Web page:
Was Moses a Pharaoh of Egypt?; Religious Affairs Correspondent BILLY KENNEDY Reviews a Book Which Fundamentally Challenges the Hebrew Origins of Leading Old Testament Characters

The News Letter (Belfast, Northern Ireland), September 6, 2002 | Go to article overview

Was Moses a Pharaoh of Egypt?; Religious Affairs Correspondent BILLY KENNEDY Reviews a Book Which Fundamentally Challenges the Hebrew Origins of Leading Old Testament Characters


Byline: BILLY KENNEDY

A NEW study on Exodus, second book of the Bible, claims that the Chosen People were Egyptians, the Hebrews were conquering rulers, not slaves, and Moses was an Egyptian pharaoh.

Moroccan Jewish brothers Messod and Roger Sabbah say that until now the Bible has never been studied as Egyptology.

''Though a major part of the Biblical story is in ancient Egypt, no trace is to be found of Abraham, Joseph or Moses, as described in the Old Testament books of Genesis and Exodus,'' they point out.

''How can it be that no stories or eyewitness accounts have been discovered in Egyptian hieraglyphic texts about the response of a population which lived in Egypt for 400 years, 210 of which were in slavery, under various pharaohs,'' they ask?

Since there is no scientific or archaeological trace of the Hebrew exodus from Egypt, as documented in the Bible, the authors contend this event corresponds in fact to the explosion of the monotheist inhabitants of Akhetaton.

Their 20 years of research reveal not only true origins of monotheism, but also the genesis of the Hebrew alphabet in Egyptian culture, also claiming Moses and Abraham were Egyptian pharaohs Ramesses 1 and Akhenaten.

The Sabbah brothers say there is historical-archeological data linking Egypt with the Garden of Eden, where Adam and Eve were involved in the concept of Original Sin.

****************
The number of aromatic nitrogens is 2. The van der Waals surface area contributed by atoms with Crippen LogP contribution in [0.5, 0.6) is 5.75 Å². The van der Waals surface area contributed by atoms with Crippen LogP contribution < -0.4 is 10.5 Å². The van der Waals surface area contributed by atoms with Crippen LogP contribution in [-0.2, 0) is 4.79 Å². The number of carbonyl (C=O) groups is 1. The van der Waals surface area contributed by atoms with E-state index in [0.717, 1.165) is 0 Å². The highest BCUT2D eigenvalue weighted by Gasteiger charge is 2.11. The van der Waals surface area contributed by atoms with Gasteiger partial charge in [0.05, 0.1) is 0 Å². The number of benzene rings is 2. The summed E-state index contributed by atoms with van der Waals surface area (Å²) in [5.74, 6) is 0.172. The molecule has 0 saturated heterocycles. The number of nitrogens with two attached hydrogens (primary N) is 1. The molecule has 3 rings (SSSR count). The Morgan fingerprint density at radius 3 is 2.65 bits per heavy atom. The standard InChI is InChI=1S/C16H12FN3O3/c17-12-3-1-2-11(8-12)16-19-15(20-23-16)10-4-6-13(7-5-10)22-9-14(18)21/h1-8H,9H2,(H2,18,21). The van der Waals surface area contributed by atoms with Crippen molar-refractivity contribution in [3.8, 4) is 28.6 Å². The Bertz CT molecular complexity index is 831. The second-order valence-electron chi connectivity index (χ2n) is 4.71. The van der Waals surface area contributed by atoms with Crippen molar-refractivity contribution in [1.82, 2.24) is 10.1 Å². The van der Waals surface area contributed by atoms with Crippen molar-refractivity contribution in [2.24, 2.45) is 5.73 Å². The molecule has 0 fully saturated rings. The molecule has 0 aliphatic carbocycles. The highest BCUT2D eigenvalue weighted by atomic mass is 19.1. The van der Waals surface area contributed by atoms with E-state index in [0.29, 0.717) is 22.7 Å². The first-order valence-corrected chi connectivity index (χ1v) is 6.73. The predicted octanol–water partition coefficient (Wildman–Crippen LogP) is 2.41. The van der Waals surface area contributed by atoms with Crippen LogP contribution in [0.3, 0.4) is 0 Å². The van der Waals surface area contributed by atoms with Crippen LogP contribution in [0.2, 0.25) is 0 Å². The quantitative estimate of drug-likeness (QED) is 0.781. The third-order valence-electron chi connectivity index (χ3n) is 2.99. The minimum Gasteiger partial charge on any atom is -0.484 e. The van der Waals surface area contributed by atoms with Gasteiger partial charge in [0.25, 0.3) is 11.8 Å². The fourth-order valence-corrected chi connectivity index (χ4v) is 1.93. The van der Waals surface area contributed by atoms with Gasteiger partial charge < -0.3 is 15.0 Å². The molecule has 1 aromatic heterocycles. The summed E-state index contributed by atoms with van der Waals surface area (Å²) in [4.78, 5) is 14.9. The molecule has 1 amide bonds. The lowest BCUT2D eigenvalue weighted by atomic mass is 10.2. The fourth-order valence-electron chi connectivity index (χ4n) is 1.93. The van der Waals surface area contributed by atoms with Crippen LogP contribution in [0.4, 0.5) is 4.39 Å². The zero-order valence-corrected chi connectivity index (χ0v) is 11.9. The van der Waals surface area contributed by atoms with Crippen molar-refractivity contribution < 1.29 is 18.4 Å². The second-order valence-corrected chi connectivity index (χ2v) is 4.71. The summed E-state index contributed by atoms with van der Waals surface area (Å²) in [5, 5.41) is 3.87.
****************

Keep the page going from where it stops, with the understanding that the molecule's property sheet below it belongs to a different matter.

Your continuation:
''Among the numerous temples erected by the pharaoh Akhenaten, there is the Great Temple of Aten. The temple was surrounded by an immense estate, consisting of basins of purified water, vineyards, and orchards with an enclosed wall. In the garden stood a sacred tree 'Ished'. Its fruit was destined only for Pharaoh and, marked in the name of the king, it became sacred in the eyes of the people and constituted divine food.

''The story of Original Sin is central to Biblical laws governing relationship between man and woman. The legend that gave rise to the concept of original sin dates back to earliest days of ancient Egypt.''

The story of Noah's Ark, they claim, reflects separation between the monotheistic people living within Akhet-Aten and the rest of polytheistic Egypt and the Noah legend cannot be understood literally.

The Ark symbolises Akhet-Aten, holy land of the exclusive monotheist inhabitants. The Hebrew word 'tetah' is translated as 'ark'.

They submit that the Hebrew word never meant vessel as a ship, but was instead a symbolic name given by Egyptians to the sacred city of Thebes, considered asylum, refuge, home of the gods.

''The monotheistic ark (sacred city), Akhet-Aten, became a problem for the pharaoh Adon-Ay. So, he made plans to get rid of it to save the rest of Egpyt, evacuating dwellers and then destroying the city.''

In the Bible, patriarch Abraham was the first person to have had the revelation of the One God (Adonay). This God led him to the holy land of Canaan. But according to Messod and Roger Sabbah, despite archeological research, Abraham was never found.

"Neither in Egypt or Mesopotamia does there exist any testimony in the writing of the period, nor are there any pictorial or sculptural representations referring to this individual. Historians and archeologists have sought Abraham in vain. In research through Biblical texts, they have not found him. Is it possible that a man believed to have introduced monotheism to the Middle East could have left behind no trace whatsoever?'' they ask.

Abraham would have lived four centuries before the exodus from Egypt, sometime around 1700 BC.

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